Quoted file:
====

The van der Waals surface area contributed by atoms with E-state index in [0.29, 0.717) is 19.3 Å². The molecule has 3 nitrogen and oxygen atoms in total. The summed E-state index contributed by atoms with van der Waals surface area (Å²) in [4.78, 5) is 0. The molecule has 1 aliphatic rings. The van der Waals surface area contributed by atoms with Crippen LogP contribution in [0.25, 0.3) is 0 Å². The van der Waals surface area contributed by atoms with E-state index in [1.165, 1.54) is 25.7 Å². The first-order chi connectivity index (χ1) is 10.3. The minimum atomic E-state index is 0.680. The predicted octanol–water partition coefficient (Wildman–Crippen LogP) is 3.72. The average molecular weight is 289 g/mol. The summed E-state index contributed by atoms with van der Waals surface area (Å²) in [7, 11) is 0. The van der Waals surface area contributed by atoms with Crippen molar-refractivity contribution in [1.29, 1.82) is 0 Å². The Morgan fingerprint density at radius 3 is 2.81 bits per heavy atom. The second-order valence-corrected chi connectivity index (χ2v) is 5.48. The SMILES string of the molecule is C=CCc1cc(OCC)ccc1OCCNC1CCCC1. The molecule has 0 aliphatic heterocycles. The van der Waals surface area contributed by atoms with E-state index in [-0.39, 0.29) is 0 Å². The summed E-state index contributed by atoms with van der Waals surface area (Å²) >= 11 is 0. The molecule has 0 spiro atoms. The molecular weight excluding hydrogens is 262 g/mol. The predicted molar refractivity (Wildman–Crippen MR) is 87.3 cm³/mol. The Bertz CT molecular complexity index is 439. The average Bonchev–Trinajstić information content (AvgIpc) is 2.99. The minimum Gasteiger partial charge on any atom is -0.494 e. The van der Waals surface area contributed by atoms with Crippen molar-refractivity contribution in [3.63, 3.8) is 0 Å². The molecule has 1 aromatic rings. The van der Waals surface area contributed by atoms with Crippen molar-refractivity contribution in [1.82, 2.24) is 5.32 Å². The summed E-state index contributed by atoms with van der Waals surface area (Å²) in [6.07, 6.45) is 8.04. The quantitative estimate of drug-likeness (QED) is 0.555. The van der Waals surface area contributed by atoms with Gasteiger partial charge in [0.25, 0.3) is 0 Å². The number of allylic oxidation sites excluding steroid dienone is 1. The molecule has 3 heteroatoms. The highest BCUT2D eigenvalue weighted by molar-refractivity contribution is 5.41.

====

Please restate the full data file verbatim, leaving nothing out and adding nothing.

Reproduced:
The van der Waals surface area contributed by atoms with E-state index in [0.29, 0.717) is 19.3 Å². The molecule has 3 nitrogen and oxygen atoms in total. The summed E-state index contributed by atoms with van der Waals surface area (Å²) in [4.78, 5) is 0. The molecule has 1 aliphatic rings. The van der Waals surface area contributed by atoms with Crippen LogP contribution in [0.25, 0.3) is 0 Å². The van der Waals surface area contributed by atoms with E-state index in [1.165, 1.54) is 25.7 Å². The first-order chi connectivity index (χ1) is 10.3. The minimum atomic E-state index is 0.680. The predicted octanol–water partition coefficient (Wildman–Crippen LogP) is 3.72. The average molecular weight is 289 g/mol. The summed E-state index contributed by atoms with van der Waals surface area (Å²) in [7, 11) is 0. The van der Waals surface area contributed by atoms with Crippen molar-refractivity contribution in [1.29, 1.82) is 0 Å². The Morgan fingerprint density at radius 3 is 2.81 bits per heavy atom. The second-order valence-corrected chi connectivity index (χ2v) is 5.48. The SMILES string of the molecule is C=CCc1cc(OCC)ccc1OCCNC1CCCC1. The molecule has 0 aliphatic heterocycles. The van der Waals surface area contributed by atoms with E-state index in [-0.39, 0.29) is 0 Å². The summed E-state index contributed by atoms with van der Waals surface area (Å²) >= 11 is 0. The molecule has 0 spiro atoms. The molecular weight excluding hydrogens is 262 g/mol. The predicted molar refractivity (Wildman–Crippen MR) is 87.3 cm³/mol. The Bertz CT molecular complexity index is 439. The average Bonchev–Trinajstić information content (AvgIpc) is 2.99. The minimum Gasteiger partial charge on any atom is -0.494 e. The van der Waals surface area contributed by atoms with Crippen molar-refractivity contribution in [3.63, 3.8) is 0 Å². The molecule has 1 aromatic rings. The van der Waals surface area contributed by atoms with Crippen molar-refractivity contribution in [1.82, 2.24) is 5.32 Å². The summed E-state index contributed by atoms with van der Waals surface area (Å²) in [6.07, 6.45) is 8.04. The quantitative estimate of drug-likeness (QED) is 0.555. The van der Waals surface area contributed by atoms with Gasteiger partial charge in [0.25, 0.3) is 0 Å². The number of allylic oxidation sites excluding steroid dienone is 1. The molecule has 3 heteroatoms. The highest BCUT2D eigenvalue weighted by molar-refractivity contribution is 5.41.